Champion of women in science urges grads to keep flame of curiosity alive
(Edmonton) Watching dough magically transform into cookies before her childhood eyes was the mystery that set Margaret-Ann Armour on her life’s course, inspiring her to become of the most accomplished chemists and educators in Canada.
Speaking to graduands in the Faculty of Education at convocation Tuesday, where she received an honorary doctor of science degree, the international ambassador for women in science and engineering recalled the importance of mentors—and insatiable curiosity—in driving her career.
“When I was about five years old, I was allowed to bake my own cookies,” said Armour. “My curiosity was aroused. Why was I not allowed to eat the dough before it went into the oven, yet the cookies tasted so good when they came out? What was going on in the oven?
“Of course it was a chemical reaction, and when I discovered from a great (female) high school chemistry teacher that chemistry could provide answers, I was hooked.”
For decades, chemist Margaret-Ann Armour has fought relentlessly for the inclusion of women in disciplines long dominated by men, first in her role as co-founder of WISEST (Women in Scholarship, Engineering, Science and Technology), and most recently as dean of diversity for the U of A’s Faculty of Science, where she helped to increase the percentage of women faculty members.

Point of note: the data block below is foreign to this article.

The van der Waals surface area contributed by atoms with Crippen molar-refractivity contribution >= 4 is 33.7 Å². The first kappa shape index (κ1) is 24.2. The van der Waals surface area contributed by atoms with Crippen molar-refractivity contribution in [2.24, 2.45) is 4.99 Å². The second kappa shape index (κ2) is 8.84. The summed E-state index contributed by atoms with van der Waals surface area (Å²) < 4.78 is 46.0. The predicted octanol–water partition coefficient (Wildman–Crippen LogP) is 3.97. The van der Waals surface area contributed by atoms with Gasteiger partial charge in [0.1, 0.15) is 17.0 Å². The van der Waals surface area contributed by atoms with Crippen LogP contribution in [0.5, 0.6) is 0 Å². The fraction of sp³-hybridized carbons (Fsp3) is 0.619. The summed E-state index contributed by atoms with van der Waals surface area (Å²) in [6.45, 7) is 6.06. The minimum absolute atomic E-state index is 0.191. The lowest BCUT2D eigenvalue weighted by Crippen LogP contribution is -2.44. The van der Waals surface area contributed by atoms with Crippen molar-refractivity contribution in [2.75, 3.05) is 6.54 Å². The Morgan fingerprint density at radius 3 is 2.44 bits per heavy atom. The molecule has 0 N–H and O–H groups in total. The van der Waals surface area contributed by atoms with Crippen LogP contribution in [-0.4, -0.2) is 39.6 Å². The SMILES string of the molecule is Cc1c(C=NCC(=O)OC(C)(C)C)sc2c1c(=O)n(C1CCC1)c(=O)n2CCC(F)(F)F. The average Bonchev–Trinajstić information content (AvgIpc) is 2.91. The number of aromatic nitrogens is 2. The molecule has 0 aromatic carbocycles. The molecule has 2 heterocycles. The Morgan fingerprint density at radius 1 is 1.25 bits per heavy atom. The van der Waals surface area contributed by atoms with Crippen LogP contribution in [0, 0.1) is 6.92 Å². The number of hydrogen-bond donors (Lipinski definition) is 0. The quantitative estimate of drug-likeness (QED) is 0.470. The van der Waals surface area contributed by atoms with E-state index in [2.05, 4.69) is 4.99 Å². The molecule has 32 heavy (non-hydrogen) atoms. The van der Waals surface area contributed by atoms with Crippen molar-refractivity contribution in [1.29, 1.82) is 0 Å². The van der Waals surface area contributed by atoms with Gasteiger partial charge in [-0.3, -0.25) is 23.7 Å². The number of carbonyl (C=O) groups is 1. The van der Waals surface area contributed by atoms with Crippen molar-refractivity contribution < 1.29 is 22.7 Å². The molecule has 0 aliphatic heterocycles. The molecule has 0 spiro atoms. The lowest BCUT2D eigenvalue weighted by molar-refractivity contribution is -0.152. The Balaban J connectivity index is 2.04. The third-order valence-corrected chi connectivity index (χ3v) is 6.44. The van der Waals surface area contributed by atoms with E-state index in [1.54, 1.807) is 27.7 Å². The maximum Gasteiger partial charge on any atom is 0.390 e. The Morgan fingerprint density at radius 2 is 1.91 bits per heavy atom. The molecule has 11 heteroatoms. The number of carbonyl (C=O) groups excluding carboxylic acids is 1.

Born in Scotland, Armour earned her first two degrees at Edinburgh University and worked as a research chemist in the papermaking industry for five years before receiving a PhD in physical organic chemistry from the U of A in 1970.
Her research since in the U of A’s chemistry department has focused on developing and testing methods for recycling or disposing of small quantities of waste and surplus chemicals. Among her many accolades, Armour was twice named one of Canada’s 100 most powerful women in 2010 and 2008 by the Women’s Executive Network, and was admitted to the Order of Canada in 2006. She received the Governor General’s Award commemorating the Persons Case in 2002.
Behind all of her success, however, lies the curiosity first awakened by those cookies in the oven, she said. “Are you curious as to why I’ve brought this orange and this Styrofoam cup?” she asked, before dissolving the cup with orange oil extract.
“I like to think of our education as moving from the dark of not knowing to the light of knowledge and understanding,” she concluded, and then set off another of her trademark chemical reactions, turning a smoking beaker of liquid from dark blue to light yellow.